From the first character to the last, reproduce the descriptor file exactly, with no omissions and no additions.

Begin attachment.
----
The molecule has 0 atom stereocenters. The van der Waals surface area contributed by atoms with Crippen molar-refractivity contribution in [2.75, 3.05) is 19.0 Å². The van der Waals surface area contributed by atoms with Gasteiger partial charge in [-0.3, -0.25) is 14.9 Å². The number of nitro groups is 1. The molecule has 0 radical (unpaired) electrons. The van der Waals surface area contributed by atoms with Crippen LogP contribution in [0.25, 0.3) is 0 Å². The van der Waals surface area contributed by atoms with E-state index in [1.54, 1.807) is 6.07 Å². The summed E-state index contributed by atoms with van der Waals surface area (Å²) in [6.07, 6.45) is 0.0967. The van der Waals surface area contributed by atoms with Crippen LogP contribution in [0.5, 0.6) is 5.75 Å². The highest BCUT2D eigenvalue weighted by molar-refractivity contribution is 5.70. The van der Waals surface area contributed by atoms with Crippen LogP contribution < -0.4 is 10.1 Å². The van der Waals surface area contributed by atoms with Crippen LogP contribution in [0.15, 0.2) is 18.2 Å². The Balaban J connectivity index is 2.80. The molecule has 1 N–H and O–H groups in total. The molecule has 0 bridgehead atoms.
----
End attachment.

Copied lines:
The molecule has 0 atom stereocenters. The van der Waals surface area contributed by atoms with Crippen molar-refractivity contribution in [2.75, 3.05) is 19.0 Å². The van der Waals surface area contributed by atoms with Gasteiger partial charge in [-0.3, -0.25) is 14.9 Å². The number of nitro groups is 1. The molecule has 0 radical (unpaired) electrons. The van der Waals surface area contributed by atoms with Crippen LogP contribution in [0.25, 0.3) is 0 Å². The van der Waals surface area contributed by atoms with E-state index in [1.54, 1.807) is 6.07 Å². The summed E-state index contributed by atoms with van der Waals surface area (Å²) in [6.07, 6.45) is 0.0967. The van der Waals surface area contributed by atoms with Crippen LogP contribution in [0.5, 0.6) is 5.75 Å². The highest BCUT2D eigenvalue weighted by molar-refractivity contribution is 5.70. The van der Waals surface area contributed by atoms with Crippen LogP contribution < -0.4 is 10.1 Å². The van der Waals surface area contributed by atoms with Crippen LogP contribution in [0.15, 0.2) is 18.2 Å². The Balaban J connectivity index is 2.80. The molecule has 1 N–H and O–H groups in total. The molecule has 0 bridgehead atoms.